Artificial Intelligence as a technology in its current form is largely task-oriented and not capable of dealing with a situation where logic and reasoning are needed, according to Union Minister Rajeev Chandrasekhar who noted that he does not see any threat to job loss from it.
"While AI is disruptive we do not see in the next few years the so-called threat of replacing the jobs. Because of the current stage of the development of AI is very task-oriented and not reasoning, logic and etc," Union Minister of State for Entrepreneurship, Skill Development, Electronics, and Technology said at a press conference here held to highlight the initiatives taken by the Prime Minister Narendra Modi-led government so far.
"Jobs usually have reasoning and logic and AI is not as sophisticated at this point," the minister said.
On the AI regulation front, he said the government will regulate it taking into consideration the aspects of user harm.
"We will safeguard digital citizens through this technology," he said.
Companies willing to operate in India have to mitigate user harm in the first place.
"Our approach towards AI regulation is very simple. We will regulate AI as we regulate Web 3 or any emerging technologies to ensure they do not harm digital citizens," Chandrasekhar said.
Given India's strong IT industry and a large set of data, AI-based utilities can leverage huge potential in the country. Though AI is still in its early stages.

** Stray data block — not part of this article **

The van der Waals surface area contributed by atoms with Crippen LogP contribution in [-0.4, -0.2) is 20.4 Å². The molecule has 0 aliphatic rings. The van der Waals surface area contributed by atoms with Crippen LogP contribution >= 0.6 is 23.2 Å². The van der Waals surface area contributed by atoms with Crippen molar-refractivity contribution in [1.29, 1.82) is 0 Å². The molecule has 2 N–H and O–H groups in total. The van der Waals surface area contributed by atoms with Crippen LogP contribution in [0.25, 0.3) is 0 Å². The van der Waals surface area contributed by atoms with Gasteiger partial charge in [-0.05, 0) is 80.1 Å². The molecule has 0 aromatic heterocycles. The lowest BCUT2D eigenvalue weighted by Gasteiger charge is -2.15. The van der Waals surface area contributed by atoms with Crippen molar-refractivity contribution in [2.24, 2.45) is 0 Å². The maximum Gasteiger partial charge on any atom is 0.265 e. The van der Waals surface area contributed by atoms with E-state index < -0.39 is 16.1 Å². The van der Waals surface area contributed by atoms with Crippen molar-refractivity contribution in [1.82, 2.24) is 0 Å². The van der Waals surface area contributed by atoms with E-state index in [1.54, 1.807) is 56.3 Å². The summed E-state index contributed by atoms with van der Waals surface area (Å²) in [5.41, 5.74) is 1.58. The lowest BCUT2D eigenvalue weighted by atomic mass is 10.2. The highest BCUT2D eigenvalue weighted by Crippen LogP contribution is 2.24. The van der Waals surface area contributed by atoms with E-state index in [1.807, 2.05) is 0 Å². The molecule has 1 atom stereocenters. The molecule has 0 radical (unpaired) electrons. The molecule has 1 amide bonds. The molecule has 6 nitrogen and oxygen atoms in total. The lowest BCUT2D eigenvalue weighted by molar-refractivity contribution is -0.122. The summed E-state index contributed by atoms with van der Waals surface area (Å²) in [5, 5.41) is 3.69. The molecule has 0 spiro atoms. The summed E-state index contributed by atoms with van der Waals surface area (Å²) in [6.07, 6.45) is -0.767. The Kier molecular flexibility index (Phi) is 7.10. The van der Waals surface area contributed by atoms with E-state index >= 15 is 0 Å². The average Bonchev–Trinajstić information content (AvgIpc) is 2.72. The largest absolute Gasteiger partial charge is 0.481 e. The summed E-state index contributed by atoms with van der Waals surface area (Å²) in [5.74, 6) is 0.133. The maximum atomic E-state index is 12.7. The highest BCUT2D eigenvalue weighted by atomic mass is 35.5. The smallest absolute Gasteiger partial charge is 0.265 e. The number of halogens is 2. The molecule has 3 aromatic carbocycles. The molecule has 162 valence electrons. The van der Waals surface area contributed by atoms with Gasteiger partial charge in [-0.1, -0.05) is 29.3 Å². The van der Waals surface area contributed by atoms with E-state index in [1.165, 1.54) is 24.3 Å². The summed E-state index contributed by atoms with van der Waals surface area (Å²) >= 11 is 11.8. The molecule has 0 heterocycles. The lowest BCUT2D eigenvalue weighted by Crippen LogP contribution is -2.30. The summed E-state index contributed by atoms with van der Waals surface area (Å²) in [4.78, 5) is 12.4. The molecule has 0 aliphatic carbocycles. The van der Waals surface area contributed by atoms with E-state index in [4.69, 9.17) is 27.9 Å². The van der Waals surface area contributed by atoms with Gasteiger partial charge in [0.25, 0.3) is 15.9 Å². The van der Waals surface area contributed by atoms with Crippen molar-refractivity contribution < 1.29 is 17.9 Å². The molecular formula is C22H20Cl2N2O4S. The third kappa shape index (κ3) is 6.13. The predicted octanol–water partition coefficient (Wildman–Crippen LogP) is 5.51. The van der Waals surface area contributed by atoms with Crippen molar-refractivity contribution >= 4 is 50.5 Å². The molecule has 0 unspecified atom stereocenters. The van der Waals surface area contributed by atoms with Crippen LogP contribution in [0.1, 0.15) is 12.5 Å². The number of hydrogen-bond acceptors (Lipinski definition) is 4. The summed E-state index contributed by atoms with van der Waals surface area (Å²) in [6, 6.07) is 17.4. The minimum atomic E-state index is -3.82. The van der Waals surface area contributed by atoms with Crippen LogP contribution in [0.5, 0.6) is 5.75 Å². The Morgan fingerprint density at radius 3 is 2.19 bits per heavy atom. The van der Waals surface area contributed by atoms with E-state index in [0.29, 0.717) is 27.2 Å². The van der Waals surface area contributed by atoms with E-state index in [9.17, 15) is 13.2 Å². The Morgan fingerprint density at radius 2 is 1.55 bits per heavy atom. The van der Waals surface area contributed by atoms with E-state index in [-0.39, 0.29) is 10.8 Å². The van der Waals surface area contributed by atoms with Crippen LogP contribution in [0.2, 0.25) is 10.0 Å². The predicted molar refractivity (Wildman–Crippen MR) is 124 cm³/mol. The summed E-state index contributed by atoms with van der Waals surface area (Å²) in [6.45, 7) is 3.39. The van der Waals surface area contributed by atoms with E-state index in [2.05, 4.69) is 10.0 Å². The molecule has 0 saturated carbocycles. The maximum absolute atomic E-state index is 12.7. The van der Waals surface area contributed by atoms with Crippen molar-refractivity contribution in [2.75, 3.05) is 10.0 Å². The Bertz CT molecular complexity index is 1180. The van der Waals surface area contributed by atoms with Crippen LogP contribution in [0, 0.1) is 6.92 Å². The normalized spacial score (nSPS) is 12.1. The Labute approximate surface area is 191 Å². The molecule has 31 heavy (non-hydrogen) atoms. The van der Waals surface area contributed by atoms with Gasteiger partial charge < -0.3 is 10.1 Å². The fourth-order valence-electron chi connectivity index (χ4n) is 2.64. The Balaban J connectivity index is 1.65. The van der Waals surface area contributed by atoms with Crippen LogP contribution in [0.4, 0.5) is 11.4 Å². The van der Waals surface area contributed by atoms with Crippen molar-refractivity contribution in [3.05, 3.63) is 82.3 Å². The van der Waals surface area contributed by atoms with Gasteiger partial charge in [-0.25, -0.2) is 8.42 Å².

Many countries have been using AI technologies for better service delivery and to reduce human intervention but fears of job cuts remain as the technology evolves.
On Thursday, OpenAI Chief Executive Officer Sam Altman, whose company deals with artificial intelligence technologies and has created ChatGPT, met Prime Minister Narendra Modi here in the national capital and discussed various aspects of AI including the need for global regulation.
Besides India, Altman is on a six-nation tour this week, including Israel, Jordan, Qatar, the UAE, and South Korea.
In a tweet, after meeting Altman, PM Modi wrote that the potential of AI in India's tech ecosystem is vast -- among the youth in particular.
"We welcome all collaborations that can accelerate our digital transformation for empowering our citizens," PM Modi wrote.
Talking about his plan for India, Altman said that the first thing he will do in India is to fund startups.
"We were always amazed and quite grateful for the quality of Indian startups," he said, adding that he had met some startups in India.
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